I am looking for examples of the following algebraic structure: a set (X,.) which satisfy the axioms

(idempotent) x.x = x

(left quasigroup) the equation a.x = b has a unique solution denoted by x = a*b

(right distributive) (x ? y) ! z = (x ! z) ? (y ! z) , where ? and ! are any of the operations . or *

but not the axiom

(left distributive) x ! (y ? z) = (x ! y) ? (x ! z) for any choice of the operations ? and ! among . and *

Remark that an idempotent left quasigroup which is left distributive is called a quandle. The question can be rephrased as: give examples of idempotent left quasigroups which are right distributive but not quandles.

With the help of the (idempotent) axiom, the (right distributive) and (left distributive) may be rewritten as (right medial) and (left medial) axioms, so the question may be rephrased as: give (as many as possible) examples of idempotent left quasigroups which are right medial but not left medial.

The motivation for the question is described in the notes A problem concerning emergent algebras.

  • $\begingroup$ Since you want to satisfy the identity x ! (y ? z) = (x ! y) ? (x ! z) for any choice of ? and ! among . and *, I would call this axiom 'bi-left distributivity' instead of 'left distributivity' since this is a version of left distributivity involving two operations that distribute over each other and themselves. This terminology is consistent with the terminology by Patrick Dehornoy. $\endgroup$ Apr 27, 2021 at 21:47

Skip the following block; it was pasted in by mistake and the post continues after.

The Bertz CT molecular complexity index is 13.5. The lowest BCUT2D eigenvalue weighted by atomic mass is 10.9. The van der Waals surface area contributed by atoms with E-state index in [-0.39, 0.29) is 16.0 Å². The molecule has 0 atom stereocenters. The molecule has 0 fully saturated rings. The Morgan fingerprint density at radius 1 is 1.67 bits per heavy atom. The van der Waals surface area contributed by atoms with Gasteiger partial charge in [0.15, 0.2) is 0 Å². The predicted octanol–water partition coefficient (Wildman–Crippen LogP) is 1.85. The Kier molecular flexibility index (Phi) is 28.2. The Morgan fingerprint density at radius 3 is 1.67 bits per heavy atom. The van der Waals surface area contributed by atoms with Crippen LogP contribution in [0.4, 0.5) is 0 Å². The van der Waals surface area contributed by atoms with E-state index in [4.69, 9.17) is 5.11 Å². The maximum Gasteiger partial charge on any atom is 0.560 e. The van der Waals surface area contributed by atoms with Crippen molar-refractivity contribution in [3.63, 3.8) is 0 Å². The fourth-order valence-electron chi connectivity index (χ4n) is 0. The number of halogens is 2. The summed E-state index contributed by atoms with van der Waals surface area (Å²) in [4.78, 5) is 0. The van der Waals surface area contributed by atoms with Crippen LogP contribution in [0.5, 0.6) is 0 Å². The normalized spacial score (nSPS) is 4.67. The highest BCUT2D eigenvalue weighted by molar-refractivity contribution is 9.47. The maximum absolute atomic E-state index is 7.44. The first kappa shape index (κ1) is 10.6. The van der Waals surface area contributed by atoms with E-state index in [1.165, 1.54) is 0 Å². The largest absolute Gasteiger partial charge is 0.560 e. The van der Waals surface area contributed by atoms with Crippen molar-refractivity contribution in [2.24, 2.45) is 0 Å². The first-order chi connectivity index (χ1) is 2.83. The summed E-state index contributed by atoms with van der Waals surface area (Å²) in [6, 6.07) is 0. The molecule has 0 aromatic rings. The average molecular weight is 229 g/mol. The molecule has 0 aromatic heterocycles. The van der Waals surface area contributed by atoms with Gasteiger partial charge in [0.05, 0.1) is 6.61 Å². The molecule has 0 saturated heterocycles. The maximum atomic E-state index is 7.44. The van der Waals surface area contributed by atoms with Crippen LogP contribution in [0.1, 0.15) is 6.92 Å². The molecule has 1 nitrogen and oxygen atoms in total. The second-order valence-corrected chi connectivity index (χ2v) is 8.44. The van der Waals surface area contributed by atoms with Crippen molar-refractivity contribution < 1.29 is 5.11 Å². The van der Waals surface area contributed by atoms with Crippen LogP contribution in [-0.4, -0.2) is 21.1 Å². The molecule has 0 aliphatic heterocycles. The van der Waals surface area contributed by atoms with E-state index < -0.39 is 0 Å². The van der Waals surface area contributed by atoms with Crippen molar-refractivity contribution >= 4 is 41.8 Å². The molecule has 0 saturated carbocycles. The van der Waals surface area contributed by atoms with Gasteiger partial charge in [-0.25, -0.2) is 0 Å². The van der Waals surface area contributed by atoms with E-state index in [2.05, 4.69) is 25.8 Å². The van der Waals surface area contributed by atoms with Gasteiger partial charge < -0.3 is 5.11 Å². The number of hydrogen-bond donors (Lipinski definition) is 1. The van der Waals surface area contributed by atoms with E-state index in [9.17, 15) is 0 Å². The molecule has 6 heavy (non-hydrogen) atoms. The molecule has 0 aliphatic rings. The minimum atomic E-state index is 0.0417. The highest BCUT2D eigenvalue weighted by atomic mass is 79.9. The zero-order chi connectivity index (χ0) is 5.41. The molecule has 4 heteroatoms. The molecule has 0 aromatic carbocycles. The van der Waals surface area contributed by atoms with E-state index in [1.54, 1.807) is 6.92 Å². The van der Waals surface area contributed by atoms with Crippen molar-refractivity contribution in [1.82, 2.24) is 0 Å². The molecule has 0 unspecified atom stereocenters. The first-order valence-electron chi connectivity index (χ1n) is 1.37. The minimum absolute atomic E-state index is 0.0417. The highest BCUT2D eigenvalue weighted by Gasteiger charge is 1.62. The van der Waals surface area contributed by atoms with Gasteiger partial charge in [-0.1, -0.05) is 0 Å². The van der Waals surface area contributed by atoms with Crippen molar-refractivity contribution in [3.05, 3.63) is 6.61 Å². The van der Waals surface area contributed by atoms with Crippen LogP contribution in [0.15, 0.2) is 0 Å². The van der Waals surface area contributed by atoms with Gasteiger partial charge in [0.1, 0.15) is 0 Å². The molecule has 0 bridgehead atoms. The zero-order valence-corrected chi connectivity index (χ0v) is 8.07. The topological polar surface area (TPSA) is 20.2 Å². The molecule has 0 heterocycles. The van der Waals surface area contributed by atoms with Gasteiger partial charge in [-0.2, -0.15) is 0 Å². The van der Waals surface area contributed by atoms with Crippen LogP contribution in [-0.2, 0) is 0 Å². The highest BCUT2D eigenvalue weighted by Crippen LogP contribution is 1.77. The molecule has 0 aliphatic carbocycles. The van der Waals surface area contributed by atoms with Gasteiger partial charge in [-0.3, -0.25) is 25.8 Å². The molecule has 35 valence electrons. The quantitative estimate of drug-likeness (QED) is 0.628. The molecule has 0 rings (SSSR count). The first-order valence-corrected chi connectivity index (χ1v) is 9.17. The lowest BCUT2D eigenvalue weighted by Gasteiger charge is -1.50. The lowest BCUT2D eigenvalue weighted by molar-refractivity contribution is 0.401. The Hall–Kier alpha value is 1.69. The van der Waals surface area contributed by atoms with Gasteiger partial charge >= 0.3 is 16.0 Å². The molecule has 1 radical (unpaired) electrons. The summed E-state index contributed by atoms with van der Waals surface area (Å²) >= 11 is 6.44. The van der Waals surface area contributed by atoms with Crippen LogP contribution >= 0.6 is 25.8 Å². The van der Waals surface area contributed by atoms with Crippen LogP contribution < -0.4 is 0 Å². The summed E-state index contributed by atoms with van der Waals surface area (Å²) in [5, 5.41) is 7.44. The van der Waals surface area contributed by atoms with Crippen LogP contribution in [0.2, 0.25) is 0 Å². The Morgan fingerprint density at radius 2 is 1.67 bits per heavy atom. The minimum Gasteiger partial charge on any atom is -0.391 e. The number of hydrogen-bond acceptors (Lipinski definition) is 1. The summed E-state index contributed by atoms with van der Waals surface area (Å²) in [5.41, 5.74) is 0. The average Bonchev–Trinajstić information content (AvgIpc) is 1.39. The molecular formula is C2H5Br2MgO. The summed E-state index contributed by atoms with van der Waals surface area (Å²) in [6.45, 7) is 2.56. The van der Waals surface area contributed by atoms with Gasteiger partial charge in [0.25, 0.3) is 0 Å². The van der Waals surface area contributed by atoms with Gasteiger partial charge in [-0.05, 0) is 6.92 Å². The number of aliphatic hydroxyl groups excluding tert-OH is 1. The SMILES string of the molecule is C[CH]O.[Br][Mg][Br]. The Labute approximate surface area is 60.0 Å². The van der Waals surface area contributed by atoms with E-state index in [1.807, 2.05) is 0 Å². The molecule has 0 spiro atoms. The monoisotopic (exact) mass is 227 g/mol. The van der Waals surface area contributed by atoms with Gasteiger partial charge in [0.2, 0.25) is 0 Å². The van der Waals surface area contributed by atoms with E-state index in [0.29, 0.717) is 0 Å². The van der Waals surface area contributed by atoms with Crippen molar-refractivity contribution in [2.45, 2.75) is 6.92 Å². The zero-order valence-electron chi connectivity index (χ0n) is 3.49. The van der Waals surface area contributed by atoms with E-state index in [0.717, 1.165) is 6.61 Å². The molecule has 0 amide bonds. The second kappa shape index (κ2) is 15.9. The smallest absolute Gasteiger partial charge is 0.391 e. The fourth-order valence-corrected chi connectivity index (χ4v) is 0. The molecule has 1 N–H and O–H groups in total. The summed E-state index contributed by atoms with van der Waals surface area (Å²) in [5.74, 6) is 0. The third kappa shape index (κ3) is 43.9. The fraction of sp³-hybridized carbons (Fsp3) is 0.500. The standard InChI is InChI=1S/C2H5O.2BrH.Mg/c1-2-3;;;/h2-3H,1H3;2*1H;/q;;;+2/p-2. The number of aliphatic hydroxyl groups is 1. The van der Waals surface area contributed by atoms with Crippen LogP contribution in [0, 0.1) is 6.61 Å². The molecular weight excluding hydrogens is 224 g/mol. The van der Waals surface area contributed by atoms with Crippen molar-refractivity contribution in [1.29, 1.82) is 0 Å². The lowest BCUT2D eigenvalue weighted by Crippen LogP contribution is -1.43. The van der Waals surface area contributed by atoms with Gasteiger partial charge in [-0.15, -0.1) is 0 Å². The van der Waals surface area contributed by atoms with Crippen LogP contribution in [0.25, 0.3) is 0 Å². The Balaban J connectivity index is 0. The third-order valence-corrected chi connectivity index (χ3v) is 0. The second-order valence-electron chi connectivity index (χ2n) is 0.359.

• $\begingroup$ Agree with your "bi-left", "bi-right" terminology. Would you point to relevant references to Dehornoy? thank you. $\endgroup$ Apr 29, 2021 at 7:00
  • 1
    $\begingroup$ The main textbook I am referring to is the book Braids and Self-Distributivity. This book has plenty of examples of self-distributive algebraic structures. In Chapter 10, he talks about multi-left distributive algebraic structures. I highly recommend the entire book. $\endgroup$ Apr 29, 2021 at 12:09
  • $\begingroup$ I proved that the original question (from the linked notes) has a negative answer: there is no emergent algebra which satisfies (COLIN) but not (LIN). The proof is described here: chorasimilarity.wordpress.com/2021/06/02/colin-implies-lin $\endgroup$ Jun 2, 2021 at 15:18

2 Answers 2


We can use artificial intelligence to generate some bi-right-distributive idempotent left quasigroups $(X,*,+)$.

To do this, we first of all need to represent the algebraic structure $(X,*,+)$ in a way that is easy for the artificial intelligence to work with.

We shall represent $(X,*,+)$ as a system $(g_{x})_{x\in X}$ where $g_{x}:X\rightarrow X$ is the permutation for each $x\in X$ such that $x*y=g_{x}(y),x+y=g_{x}^{-1}(y)$ whenever $x,y\in X$. Here, $(X,*,+)$ satisfies the identities $x+(x*y)=y=x*(x+y)$ for any system of permutations $(g_{x})_{x\in X}$.

Now we define a loss function $L$ where the domain of $L$ is the set of all tuples $(g_{x})_{x\in X}$ such that $g_{x}$ is a bijection from $X$ to $X$ for each $x\in X$ as follows:

$$L((g_{x})_{x\in X})=|\{x\in X\mid g_{x}(x)\neq x\}|$$ $$+\{(x,y,z)\mid(x*y)+z\neq(x+z)*(y+z)\}+\{(x,y,z)\mid(x+y)+z\neq(x+z)+(y+z)\}$$ $$+\{(x,y,z)\mid(x+y)*z\neq(x*z)+(y*z)\}+\{(x,y,z)\mid (x*y)*z\neq(x*z)*(y*z)\}.$$

The motivation for the loss function $L$ is that $L((g_{x})_{x\in X})$ is a measure of how close the algebra $(X,+,*)$ is to being a bi-right-distributive idempotent left quasigroups, and $L((g_{x})_{x\in X})=0$ if and only if $(X,+,*)$ is a bi-right-distributive idempotent left quasigroup.

Now, one can construct bi-right-distributive idempotent left quasigroups by starting off with a random system of permutations $(g_{x})_{x\in X}$ and then repeatedly modifying this system of permutations in such a way that $L((g_{x})_{x\in X})$ gets lower and lower. Eventually you will get $L((g_{x})_{x\in X})=0$.